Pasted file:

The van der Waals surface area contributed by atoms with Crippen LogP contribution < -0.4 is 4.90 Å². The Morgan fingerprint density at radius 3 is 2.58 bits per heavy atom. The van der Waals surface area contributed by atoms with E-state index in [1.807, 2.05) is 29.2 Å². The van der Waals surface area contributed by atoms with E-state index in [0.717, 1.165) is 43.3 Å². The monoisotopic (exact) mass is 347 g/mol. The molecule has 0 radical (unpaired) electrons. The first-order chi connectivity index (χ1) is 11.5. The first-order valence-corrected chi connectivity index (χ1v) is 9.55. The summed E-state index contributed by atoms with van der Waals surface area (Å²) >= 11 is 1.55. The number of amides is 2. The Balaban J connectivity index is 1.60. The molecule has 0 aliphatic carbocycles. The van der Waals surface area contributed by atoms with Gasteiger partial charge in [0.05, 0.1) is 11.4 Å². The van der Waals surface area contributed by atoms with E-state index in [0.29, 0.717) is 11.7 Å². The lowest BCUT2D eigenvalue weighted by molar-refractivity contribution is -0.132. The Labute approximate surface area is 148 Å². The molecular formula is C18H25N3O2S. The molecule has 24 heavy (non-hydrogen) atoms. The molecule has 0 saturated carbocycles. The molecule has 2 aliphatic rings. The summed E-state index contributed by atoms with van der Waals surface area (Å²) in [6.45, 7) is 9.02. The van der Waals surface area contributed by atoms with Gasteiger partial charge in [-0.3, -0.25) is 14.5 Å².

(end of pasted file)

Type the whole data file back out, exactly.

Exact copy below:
The van der Waals surface area contributed by atoms with Crippen LogP contribution < -0.4 is 4.90 Å². The Morgan fingerprint density at radius 3 is 2.58 bits per heavy atom. The van der Waals surface area contributed by atoms with E-state index in [1.807, 2.05) is 29.2 Å². The van der Waals surface area contributed by atoms with E-state index in [0.717, 1.165) is 43.3 Å². The monoisotopic (exact) mass is 347 g/mol. The molecule has 0 radical (unpaired) electrons. The first-order chi connectivity index (χ1) is 11.5. The first-order valence-corrected chi connectivity index (χ1v) is 9.55. The summed E-state index contributed by atoms with van der Waals surface area (Å²) >= 11 is 1.55. The number of amides is 2. The Balaban J connectivity index is 1.60. The molecule has 0 aliphatic carbocycles. The van der Waals surface area contributed by atoms with Gasteiger partial charge in [0.05, 0.1) is 11.4 Å². The van der Waals surface area contributed by atoms with E-state index in [0.29, 0.717) is 11.7 Å². The lowest BCUT2D eigenvalue weighted by molar-refractivity contribution is -0.132. The Labute approximate surface area is 148 Å². The molecular formula is C18H25N3O2S. The molecule has 24 heavy (non-hydrogen) atoms. The molecule has 0 saturated carbocycles. The molecule has 2 aliphatic rings. The summed E-state index contributed by atoms with van der Waals surface area (Å²) in [6.45, 7) is 9.02. The van der Waals surface area contributed by atoms with Gasteiger partial charge in [-0.3, -0.25) is 14.5 Å².